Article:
I've been making a living with Macs long enough to remember the era before Steve Jobs returned to Apple. It was a bad time: Apple made a lot of poorly differentiated, crappy computers, and its operating system wasn't great, either. But before Steve came back, Apple was reasonably open with developers and high-level customers who had issues. Even if they couldn't or wouldn't necessarily correct the problems, there was a bidirectional communication channel. It was for good and for ill: I remember in those days the publication of record for the Mac communication was a weekly trade magazine called MacWeek, and it was known colloquially as "MacLeak," because Apple would regularly talk to them.
That changed after Steve took the helm. One of the first things he did was make Apple a black box. Apple public relations stopped returning phone calls unless they had something to say on the record. Apple developer relations changed the same way. Certainly that policy paid off in spades for Apple when it came to publicity. When new products emerged, they were a complete surprise. Apple generated tons of visibility for its new products that way. Visibility and publicity it couldn't have paid for.
Since Tim Cook took over, things at Apple have changed again — and a lot of things have changed for the better. Some of you may find this hard to believe, but Apple's a much more open company than it ever was even a year or two ago. Some of it is, admittedly, directed at shareholders: Apple pays dividends, which they never did under Steve Jobs' stewardship, for example. But Apple PR is more responsive and more engaging. Apple talks on the record and files public reports about things that it never would have in the past — supplier reports, its environment record, human rights issues.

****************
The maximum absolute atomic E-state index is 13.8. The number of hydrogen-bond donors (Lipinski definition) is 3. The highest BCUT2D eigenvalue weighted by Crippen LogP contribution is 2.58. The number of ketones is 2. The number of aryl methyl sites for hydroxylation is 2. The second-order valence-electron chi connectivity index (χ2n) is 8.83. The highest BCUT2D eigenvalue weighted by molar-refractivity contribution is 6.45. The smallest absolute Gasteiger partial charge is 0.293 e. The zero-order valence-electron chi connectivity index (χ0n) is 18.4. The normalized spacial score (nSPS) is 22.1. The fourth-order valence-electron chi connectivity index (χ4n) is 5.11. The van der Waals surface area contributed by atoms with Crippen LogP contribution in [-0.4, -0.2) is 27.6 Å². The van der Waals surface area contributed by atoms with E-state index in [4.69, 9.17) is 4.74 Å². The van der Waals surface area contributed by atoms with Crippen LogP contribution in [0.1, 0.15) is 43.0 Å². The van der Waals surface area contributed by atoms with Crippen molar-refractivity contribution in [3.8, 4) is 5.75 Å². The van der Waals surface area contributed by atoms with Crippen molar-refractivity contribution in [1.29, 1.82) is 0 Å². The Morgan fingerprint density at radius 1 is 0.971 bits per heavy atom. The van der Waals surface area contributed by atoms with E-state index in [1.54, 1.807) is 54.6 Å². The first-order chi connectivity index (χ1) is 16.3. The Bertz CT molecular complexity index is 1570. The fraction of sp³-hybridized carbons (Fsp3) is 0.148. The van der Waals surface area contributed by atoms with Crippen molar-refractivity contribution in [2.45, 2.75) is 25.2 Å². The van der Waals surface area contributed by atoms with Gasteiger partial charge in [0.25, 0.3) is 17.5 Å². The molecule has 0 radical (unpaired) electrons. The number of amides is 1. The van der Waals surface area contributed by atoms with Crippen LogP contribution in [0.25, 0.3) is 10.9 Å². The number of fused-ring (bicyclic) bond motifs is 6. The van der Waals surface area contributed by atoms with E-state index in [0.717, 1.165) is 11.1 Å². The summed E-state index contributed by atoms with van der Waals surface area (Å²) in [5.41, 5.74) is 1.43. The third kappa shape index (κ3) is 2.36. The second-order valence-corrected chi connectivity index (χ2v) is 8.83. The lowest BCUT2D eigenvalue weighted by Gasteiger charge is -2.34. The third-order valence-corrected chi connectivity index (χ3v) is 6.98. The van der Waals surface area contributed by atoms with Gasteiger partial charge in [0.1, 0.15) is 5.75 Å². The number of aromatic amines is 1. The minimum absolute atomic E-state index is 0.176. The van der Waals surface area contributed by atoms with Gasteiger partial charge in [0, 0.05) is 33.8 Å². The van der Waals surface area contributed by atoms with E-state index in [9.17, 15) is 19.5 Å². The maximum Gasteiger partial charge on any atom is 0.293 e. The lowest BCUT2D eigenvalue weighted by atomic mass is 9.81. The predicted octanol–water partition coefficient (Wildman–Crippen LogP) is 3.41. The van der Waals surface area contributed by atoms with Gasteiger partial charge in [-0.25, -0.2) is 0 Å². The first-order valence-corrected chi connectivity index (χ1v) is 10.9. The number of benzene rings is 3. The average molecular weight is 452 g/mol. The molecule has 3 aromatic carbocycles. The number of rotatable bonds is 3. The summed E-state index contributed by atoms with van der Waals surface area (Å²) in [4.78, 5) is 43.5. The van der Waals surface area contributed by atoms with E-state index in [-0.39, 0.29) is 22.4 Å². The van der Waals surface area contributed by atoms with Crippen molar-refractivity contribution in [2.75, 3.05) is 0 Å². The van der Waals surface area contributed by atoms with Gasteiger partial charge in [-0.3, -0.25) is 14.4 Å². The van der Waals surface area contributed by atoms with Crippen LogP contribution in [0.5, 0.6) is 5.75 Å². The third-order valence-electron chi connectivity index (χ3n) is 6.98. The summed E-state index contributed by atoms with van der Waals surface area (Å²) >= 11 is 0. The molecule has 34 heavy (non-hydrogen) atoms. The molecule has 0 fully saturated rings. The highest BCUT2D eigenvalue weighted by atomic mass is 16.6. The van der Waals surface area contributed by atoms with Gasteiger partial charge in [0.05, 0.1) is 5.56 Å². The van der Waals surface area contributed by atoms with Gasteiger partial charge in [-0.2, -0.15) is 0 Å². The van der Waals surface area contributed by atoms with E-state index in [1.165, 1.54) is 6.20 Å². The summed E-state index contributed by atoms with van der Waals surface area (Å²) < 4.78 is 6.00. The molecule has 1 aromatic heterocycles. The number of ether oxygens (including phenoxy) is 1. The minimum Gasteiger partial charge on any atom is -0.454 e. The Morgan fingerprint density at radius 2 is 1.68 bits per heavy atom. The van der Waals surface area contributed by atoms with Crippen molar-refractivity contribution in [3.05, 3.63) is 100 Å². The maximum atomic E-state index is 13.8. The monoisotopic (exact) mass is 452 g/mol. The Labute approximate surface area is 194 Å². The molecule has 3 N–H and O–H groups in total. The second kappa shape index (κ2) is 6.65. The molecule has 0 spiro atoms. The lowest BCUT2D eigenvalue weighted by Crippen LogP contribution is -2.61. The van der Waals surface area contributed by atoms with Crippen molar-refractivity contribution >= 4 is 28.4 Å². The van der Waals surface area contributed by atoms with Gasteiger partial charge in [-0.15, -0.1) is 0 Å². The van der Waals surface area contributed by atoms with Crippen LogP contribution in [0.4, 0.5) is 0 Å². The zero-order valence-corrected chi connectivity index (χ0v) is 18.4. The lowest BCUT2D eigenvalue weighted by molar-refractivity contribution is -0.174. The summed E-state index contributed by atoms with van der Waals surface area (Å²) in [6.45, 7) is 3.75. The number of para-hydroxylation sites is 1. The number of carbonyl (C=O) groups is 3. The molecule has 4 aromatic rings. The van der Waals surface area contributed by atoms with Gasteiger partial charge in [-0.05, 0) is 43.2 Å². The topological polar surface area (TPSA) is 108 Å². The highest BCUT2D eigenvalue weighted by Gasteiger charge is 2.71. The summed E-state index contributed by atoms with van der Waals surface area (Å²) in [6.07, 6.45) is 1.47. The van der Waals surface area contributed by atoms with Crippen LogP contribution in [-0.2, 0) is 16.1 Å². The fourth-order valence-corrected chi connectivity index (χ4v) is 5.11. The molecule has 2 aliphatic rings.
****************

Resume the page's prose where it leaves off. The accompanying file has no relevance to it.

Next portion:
But when it comes to how it handles developer and customer-related issues, Apple is still halfway there. It's made strides forward since the sandboxing debacle of OS X Lion — there's even a Swift Twitter account and blog (opens in new tab) for chatting with developers. But there's still little transparency over App Store rejections and code oddities, and as much as we're all encouraged to file radars, it still feels too much like throwing a paper airplane into a black hole.
Likewise customer-facing problems: Despite hundreds of support threads, questions, and bugs in Apple's own discussion forums, Apple support staff rarely if ever chimes in publicly with help or suggestions. It's nothing new, really. But it's maddening. And as Apple's platforms grow, we need better.
On Monday developers will get their first look (and hands on) the next major release of OS X, which will come out later this year. I have no problem at all with Apple maintaining a veil of secrecy when it comes to new product releases. In fact, I encourage it. We want to be surprised and delighted when Apple has something new. We crave it.
But by the same token, we don't want live in the dark with the gear, software, and services that we already rely on. Not when we have legitimate problems with things not working the way we need them to, or the way that the company said they would.
Last year's WWDC was a big step forward for Apple. Hopefully WWDC 2015 will be another, and one that gives Apple the opportunity to show a different side of itself: A side that's more open and forthcoming with developers and customers alike.
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I wonder what the iMore haters will have to say about this article. I suppose they'll still find a way to claim y'all are blind Apple fanboys/girls who never criticize Apple....